Be sure to score the frame edge with an exacto-knife before you take off the tape. There were a couple places I had to touch up with spray paint remover as the spray paint got everywhere but overall it turned out better than I thought. We will eventually get a frameless shower but this will work for now. Rebar and Kallie seem happy with it.
The next task at hand was to paint the mauvish-brown trim and walls. For the walls, I decided on Behr Ozone in Satin to achieve a relaxed, spa-like feel.
After contemplating what to hang on the wall over the bathtub, I knew whatever I displayed should be relaxing and enjoyable for the end of a long day. Although a flat screen tv was very tempting, I decided to frame some verses that meant a lot to Jeremy and I. We each picked two and I wrote more about what these verses mean to us and the process in a previous post.
We replaced the builder-grade mirror with two framed mirrors to give the area more interest. The light fixtures, faucets and new knobs in satin nickel made the space more sophisticated. Notice how much better the shower looks bellow. (For more diy light fixture updates, click here.)
Did I mention we built a door too? Actually Jeremy built and hung it and I finished it with two coats of Gel stain in Minwax Walnut. It was a nice alternative to taupe bifold doors with brass knobs.
I had a lot of fun accessorizing. I made some basic white curtains out of sheets from Walmart (cheapest sheer material you will ever find). I also enjoyed decorating with some apothecary jars and old silver of my mom’s. It is amazing what a little silver polish can do!
As I mentioned, the framed wall verses mean a lot to me. I picked this verse in particular because it is the heartbeat of my blog. No matter how many or few read it, I want every word, picture and project to reflect the renovation He has done in my life. He has fully transformed me from the inside out and I’m so thankful for His great love for us.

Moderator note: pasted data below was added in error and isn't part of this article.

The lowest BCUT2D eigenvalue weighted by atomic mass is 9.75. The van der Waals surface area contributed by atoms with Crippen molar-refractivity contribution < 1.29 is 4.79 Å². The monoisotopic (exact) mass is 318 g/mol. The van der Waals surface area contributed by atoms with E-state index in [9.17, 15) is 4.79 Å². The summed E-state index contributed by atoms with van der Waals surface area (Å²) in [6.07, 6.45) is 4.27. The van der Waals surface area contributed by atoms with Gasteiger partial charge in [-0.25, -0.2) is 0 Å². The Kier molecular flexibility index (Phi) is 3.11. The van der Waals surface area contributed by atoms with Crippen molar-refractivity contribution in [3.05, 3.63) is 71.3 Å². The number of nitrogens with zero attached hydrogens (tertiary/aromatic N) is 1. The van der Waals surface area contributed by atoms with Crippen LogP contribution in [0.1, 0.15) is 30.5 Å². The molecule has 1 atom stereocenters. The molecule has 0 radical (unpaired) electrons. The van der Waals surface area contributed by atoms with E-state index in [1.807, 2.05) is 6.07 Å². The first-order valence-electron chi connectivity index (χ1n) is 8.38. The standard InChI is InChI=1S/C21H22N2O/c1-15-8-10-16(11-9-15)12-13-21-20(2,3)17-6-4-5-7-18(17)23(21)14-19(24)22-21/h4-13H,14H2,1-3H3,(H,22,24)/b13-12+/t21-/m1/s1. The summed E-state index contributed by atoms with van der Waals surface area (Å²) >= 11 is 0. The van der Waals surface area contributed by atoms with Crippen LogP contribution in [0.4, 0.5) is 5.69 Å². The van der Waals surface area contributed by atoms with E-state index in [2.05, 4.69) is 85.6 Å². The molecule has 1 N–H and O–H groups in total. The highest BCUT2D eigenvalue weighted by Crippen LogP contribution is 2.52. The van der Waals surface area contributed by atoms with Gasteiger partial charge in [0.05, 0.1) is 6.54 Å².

So what do you think? Do you like it? I’m pretty happy with the way it turned out, and more importantly, it did not break the bank. And now that I have the bathroom done, I can start working on the bedroom again. Hopefully I will have another reveal for you soon.
If you like this reveal, you might also enjoy my Landscape Makeover.
Thanks so much for stopping by. I always appreciate your visits and sweet comments. Have a great day!
- Mirrors – Target.com
- Light Fixtures – Lowes
- Pictures Frames – Target
- Sink Fixtures – Home Depot
Karin Peters is a DIY expert and the creator of Renovated Faith. She is a furniture painter, a home design consultant, and a tenacious problem solver determined to help you transform your house into a home. With 17 years of experience with DIY home improvement, she researches and analyses professional processes to adapt them to be easy and cost-effective for DIYers. She then tests every project and product before it appears on the site in a detailed, step-by-step format. After attending Texas A&M University, she received her Master of Divinity with Biblical Languages at Southwestern Baptist Theology Seminary. Her passions unite in Renovated Faith, which shows readers how to create a home that serves them so they can pursue their God-given purposes. About Renovated Faith | Editorial Policy | Facebook | Twitter | LinkedIn